Stars Sugar N Spice F2-2750, Leopard
Appaloosas that carry the LP gene have three basic characteristics:
Sometimes at birth, some of these may be subdued and develop more with age. Mottled skin is most often seen where there is no hair, or the hair is very thin, such as the muzzle, around the eyes, under the tail, and on the sheath or udder. The eyes have white sclera encircling the iris like a human eye. The hooves have vertical striping as shown in the photos below.
Horses who look phenotypically solid will be registered with an "N" after the F-level (such as F5N-xxxx) unless they show these three characteristics, or test positive for LP. You may need to show clear photos of these three characteristics when registering a horse whose Appaloosa coat pattern is missing or marginal.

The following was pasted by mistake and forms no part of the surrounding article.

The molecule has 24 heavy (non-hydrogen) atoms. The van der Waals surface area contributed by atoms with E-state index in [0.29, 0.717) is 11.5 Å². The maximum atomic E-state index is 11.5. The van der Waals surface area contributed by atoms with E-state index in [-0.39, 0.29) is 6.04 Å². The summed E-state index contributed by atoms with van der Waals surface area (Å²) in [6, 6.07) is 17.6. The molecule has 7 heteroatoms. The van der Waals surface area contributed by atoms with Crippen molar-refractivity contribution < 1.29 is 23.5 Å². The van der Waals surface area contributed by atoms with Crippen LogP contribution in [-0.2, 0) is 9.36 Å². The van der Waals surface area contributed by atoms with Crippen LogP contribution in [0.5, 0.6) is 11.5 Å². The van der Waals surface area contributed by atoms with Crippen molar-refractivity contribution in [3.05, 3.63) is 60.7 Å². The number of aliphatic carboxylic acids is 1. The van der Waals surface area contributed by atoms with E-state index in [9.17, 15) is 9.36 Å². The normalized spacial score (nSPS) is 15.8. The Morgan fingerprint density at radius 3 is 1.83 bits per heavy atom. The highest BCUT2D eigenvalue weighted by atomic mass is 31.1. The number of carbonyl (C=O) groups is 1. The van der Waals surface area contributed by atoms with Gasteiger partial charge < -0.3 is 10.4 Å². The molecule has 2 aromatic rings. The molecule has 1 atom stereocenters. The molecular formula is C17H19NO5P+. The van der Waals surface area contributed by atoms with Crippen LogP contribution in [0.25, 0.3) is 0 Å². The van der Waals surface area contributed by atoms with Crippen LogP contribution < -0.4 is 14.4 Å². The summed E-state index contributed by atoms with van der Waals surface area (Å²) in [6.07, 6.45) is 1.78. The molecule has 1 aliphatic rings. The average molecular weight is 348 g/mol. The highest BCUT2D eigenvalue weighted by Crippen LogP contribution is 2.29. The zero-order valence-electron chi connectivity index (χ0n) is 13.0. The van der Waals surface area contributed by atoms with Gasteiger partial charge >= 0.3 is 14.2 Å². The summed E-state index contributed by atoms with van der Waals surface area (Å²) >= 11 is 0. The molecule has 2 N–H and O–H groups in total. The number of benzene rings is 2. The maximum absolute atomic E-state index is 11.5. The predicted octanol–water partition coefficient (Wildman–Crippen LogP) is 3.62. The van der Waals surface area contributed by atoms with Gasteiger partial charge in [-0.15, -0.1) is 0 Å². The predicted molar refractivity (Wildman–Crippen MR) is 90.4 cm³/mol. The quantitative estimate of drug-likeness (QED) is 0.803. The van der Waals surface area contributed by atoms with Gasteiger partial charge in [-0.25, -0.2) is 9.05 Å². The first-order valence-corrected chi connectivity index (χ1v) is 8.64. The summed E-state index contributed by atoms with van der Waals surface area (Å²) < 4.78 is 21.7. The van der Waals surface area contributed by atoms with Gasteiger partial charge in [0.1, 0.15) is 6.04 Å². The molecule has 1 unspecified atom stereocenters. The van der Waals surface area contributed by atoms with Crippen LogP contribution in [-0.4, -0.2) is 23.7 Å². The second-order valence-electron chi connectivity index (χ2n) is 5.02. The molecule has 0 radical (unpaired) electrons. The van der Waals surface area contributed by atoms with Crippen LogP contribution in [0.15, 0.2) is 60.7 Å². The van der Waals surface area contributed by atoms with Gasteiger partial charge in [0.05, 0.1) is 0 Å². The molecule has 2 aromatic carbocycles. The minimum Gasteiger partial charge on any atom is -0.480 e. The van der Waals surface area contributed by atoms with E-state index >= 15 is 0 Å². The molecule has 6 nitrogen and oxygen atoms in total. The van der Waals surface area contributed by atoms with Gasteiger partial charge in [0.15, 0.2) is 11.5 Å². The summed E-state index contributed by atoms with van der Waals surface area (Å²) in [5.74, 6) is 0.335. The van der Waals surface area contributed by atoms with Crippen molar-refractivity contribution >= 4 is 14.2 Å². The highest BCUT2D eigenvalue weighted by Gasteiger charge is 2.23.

See the photos below of the three characteristics. In the next section, you will see the effects of the LP gene in its homozygous form on the color of the hooves.
NOTE: Horses do not have Appaloosa striped hooves on legs with white leg markings. If they have striping, it is the result of ermine marks at the coronet band (see last section).
Chelseas Honey Whirl F2-2743, Mottled Skin and White Sclera
When a horse is homozygous for the LP gene (LP/LP), many times the hooves are a shell color with very light striping, even on horses with black legs, such as in the photos below.
Fewspot Knabstrupper owned by Renee Dubyk
Some horses with white leg markings have ermine marks. If there is any color pigment that touches the coronet band, it can send dark stripes down into the hoof. These are not Appaloosa striped hooves.
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